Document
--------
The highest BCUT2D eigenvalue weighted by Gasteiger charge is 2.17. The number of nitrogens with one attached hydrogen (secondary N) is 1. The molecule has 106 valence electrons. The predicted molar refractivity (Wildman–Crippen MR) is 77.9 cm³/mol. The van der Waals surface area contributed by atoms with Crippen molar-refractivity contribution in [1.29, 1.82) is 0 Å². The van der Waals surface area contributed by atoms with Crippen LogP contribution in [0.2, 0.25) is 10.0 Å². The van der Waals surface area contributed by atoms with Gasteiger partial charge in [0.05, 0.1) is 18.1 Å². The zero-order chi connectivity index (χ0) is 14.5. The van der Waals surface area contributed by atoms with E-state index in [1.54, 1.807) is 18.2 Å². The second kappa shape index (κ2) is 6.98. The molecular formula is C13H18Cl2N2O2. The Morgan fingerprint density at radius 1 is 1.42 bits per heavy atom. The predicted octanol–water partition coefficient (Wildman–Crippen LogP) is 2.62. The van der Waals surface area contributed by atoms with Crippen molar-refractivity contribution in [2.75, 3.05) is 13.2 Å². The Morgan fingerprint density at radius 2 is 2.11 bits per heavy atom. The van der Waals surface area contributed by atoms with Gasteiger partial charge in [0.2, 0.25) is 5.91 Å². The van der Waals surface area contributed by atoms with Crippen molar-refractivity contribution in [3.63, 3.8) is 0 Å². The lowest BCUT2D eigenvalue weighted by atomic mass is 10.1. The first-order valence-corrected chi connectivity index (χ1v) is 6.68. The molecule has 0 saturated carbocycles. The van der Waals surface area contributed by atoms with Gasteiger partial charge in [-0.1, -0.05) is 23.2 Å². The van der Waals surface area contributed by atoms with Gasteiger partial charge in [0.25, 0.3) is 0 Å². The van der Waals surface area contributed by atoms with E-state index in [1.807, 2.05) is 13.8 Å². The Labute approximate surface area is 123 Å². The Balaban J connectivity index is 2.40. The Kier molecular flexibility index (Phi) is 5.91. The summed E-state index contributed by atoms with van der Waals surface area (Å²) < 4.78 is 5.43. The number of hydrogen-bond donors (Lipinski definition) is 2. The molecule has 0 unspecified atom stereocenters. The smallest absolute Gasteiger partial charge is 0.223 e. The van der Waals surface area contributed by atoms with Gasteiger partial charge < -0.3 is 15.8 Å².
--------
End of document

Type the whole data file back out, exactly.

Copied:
The highest BCUT2D eigenvalue weighted by Gasteiger charge is 2.17. The number of nitrogens with one attached hydrogen (secondary N) is 1. The molecule has 106 valence electrons. The predicted molar refractivity (Wildman–Crippen MR) is 77.9 cm³/mol. The van der Waals surface area contributed by atoms with Crippen molar-refractivity contribution in [1.29, 1.82) is 0 Å². The van der Waals surface area contributed by atoms with Crippen LogP contribution in [0.2, 0.25) is 10.0 Å². The van der Waals surface area contributed by atoms with Gasteiger partial charge in [0.05, 0.1) is 18.1 Å². The zero-order chi connectivity index (χ0) is 14.5. The van der Waals surface area contributed by atoms with E-state index in [1.54, 1.807) is 18.2 Å². The second kappa shape index (κ2) is 6.98. The molecular formula is C13H18Cl2N2O2. The Morgan fingerprint density at radius 1 is 1.42 bits per heavy atom. The predicted octanol–water partition coefficient (Wildman–Crippen LogP) is 2.62. The van der Waals surface area contributed by atoms with Crippen molar-refractivity contribution in [2.75, 3.05) is 13.2 Å². The Morgan fingerprint density at radius 2 is 2.11 bits per heavy atom. The van der Waals surface area contributed by atoms with Gasteiger partial charge in [0.2, 0.25) is 5.91 Å². The van der Waals surface area contributed by atoms with Crippen molar-refractivity contribution in [3.63, 3.8) is 0 Å². The lowest BCUT2D eigenvalue weighted by atomic mass is 10.1. The first-order valence-corrected chi connectivity index (χ1v) is 6.68. The molecule has 0 saturated carbocycles. The van der Waals surface area contributed by atoms with Gasteiger partial charge in [-0.1, -0.05) is 23.2 Å². The van der Waals surface area contributed by atoms with Gasteiger partial charge in [0.25, 0.3) is 0 Å². The van der Waals surface area contributed by atoms with E-state index in [1.807, 2.05) is 13.8 Å². The Labute approximate surface area is 123 Å². The Balaban J connectivity index is 2.40. The Kier molecular flexibility index (Phi) is 5.91. The summed E-state index contributed by atoms with van der Waals surface area (Å²) < 4.78 is 5.43. The number of hydrogen-bond donors (Lipinski definition) is 2. The molecule has 0 unspecified atom stereocenters. The smallest absolute Gasteiger partial charge is 0.223 e. The van der Waals surface area contributed by atoms with Gasteiger partial charge < -0.3 is 15.8 Å².